On our first return visit to Liverpool in the sixties I remember my uncle sadly announcing to my mother that her favorite fish and chip shop had "gone curry."
Needless to say, the U.K. had "gone curry" (and beyond) long before that.
“Created in the late 1800s, brown sauce reads, tastes and smells like the idle creation of some Phileas Fogg-type, just back and hugely, over-excited about his adventures in the British empire. Dates! Molasses! Tamarind! Cloves! Cayenne pepper! It is not so much a recipe as chauvinistic flag-waving, a smug, muscle-flexing case of: 'Look at the size of our spice cupboard.' Said exotic ingredients were combined, moreover, with all the sensitivity of the period. Just as in the age of empire we ignored or abused indigenous peoples, so too their ingredients. In brown sauce, they were used to produce an unholy trinity of brutal sweetness, acrid spiciness and vile vinegary twang — one peculiarly British in its lack of culinary sophistication.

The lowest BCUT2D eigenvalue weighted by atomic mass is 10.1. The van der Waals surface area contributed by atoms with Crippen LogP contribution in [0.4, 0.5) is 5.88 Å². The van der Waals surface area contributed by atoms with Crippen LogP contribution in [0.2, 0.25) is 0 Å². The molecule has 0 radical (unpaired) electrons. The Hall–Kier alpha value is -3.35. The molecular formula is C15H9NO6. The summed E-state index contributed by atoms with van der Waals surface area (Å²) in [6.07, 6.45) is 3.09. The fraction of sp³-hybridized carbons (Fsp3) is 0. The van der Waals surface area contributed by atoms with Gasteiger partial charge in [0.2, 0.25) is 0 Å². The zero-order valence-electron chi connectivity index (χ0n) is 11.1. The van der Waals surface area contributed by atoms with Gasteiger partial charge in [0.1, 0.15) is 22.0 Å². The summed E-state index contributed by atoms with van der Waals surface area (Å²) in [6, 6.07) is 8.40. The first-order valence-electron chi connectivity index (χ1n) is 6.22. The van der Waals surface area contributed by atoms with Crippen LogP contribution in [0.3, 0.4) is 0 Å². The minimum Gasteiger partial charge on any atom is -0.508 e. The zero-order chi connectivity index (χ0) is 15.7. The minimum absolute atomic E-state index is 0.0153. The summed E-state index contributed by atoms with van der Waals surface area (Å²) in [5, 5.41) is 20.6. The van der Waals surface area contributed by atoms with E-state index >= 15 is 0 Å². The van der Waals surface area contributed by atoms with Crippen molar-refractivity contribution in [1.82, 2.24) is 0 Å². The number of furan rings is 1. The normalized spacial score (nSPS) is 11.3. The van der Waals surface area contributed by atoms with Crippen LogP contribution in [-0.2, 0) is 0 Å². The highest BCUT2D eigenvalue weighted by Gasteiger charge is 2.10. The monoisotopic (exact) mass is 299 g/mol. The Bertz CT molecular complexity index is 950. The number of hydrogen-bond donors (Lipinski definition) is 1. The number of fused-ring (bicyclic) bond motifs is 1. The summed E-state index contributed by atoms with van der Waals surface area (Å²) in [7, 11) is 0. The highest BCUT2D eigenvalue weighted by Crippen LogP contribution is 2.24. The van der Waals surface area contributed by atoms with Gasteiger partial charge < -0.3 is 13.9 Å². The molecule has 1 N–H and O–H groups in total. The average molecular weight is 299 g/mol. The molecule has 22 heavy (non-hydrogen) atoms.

That brown sauce was actually invented, more prosaically, by a Nottingham grocer hardly matters. Everything about it, and particularly that picture of the houses of parliament on a bottle of HP, surely confirmed it as the sauce of the establishment. This was the perfect table sauce for jowly, Victorian and Edwardian gentlemen whose palates were so befogged by years of brandy and cigars, grouse and spotted dick, that only this shrill alarm of a sauce could pierce that bleary, weary gastronomic gloom.”
— Tony Naylor, (The Guardian) via NDTV Food
|Photo: Robert Pool (via flikr)|
"The Paterson Company of Glasgow was catapulted to fame with the world's first instant coffee in 1876: Camp Coffee (an essence of coffee-beans, chicory and sugar poured from a distinctive bottle). The origin of Camp Coffee is believed to have come from a request from the Gordon Highlanders to Campbell Paterson for a coffee drink that could be used easily by the army on field campaigns in India.”